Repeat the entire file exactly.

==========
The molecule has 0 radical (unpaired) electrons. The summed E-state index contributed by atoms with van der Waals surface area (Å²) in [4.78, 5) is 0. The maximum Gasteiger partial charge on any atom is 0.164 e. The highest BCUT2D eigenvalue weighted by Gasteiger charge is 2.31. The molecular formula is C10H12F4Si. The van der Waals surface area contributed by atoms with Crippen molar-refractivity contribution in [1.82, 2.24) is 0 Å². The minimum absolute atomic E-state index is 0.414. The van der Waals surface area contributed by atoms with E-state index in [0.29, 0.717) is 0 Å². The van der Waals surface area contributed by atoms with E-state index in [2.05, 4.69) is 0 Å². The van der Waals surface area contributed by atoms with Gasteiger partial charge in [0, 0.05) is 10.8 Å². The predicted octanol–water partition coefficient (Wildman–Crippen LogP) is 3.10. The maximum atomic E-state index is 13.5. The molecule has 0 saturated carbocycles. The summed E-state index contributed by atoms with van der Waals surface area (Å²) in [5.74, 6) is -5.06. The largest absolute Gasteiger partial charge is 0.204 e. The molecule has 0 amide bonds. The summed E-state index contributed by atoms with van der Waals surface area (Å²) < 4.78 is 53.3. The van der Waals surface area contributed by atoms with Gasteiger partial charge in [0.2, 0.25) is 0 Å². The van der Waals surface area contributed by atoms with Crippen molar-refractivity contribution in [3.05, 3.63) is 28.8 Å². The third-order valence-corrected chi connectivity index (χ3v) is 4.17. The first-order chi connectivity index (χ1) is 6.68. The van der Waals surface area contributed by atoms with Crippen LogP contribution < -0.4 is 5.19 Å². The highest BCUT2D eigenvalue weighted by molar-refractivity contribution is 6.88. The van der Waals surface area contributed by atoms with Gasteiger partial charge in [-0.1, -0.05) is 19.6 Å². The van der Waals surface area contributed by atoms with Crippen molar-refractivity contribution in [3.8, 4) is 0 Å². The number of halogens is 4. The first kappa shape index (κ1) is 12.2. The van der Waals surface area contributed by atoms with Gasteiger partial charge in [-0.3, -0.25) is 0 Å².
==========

The molecule has 0 radical (unpaired) electrons. The summed E-state index contributed by atoms with van der Waals surface area (Å²) in [4.78, 5) is 0. The maximum Gasteiger partial charge on any atom is 0.164 e. The highest BCUT2D eigenvalue weighted by Gasteiger charge is 2.31. The molecular formula is C10H12F4Si. The van der Waals surface area contributed by atoms with Crippen molar-refractivity contribution in [1.82, 2.24) is 0 Å². The minimum absolute atomic E-state index is 0.414. The van der Waals surface area contributed by atoms with E-state index in [0.29, 0.717) is 0 Å². The van der Waals surface area contributed by atoms with E-state index in [2.05, 4.69) is 0 Å². The van der Waals surface area contributed by atoms with Gasteiger partial charge in [0, 0.05) is 10.8 Å². The predicted octanol–water partition coefficient (Wildman–Crippen LogP) is 3.10. The maximum atomic E-state index is 13.5. The molecule has 0 saturated carbocycles. The summed E-state index contributed by atoms with van der Waals surface area (Å²) in [5.74, 6) is -5.06. The largest absolute Gasteiger partial charge is 0.204 e. The molecule has 0 amide bonds. The summed E-state index contributed by atoms with van der Waals surface area (Å²) < 4.78 is 53.3. The van der Waals surface area contributed by atoms with Gasteiger partial charge in [0.2, 0.25) is 0 Å². The van der Waals surface area contributed by atoms with Crippen molar-refractivity contribution in [3.05, 3.63) is 28.8 Å². The third-order valence-corrected chi connectivity index (χ3v) is 4.17. The first-order chi connectivity index (χ1) is 6.68. The van der Waals surface area contributed by atoms with Crippen LogP contribution < -0.4 is 5.19 Å². The highest BCUT2D eigenvalue weighted by molar-refractivity contribution is 6.88. The van der Waals surface area contributed by atoms with Gasteiger partial charge in [-0.1, -0.05) is 19.6 Å². The van der Waals surface area contributed by atoms with Crippen molar-refractivity contribution in [3.8, 4) is 0 Å². The number of halogens is 4. The first kappa shape index (κ1) is 12.2. The van der Waals surface area contributed by atoms with Gasteiger partial charge in [-0.3, -0.25) is 0 Å².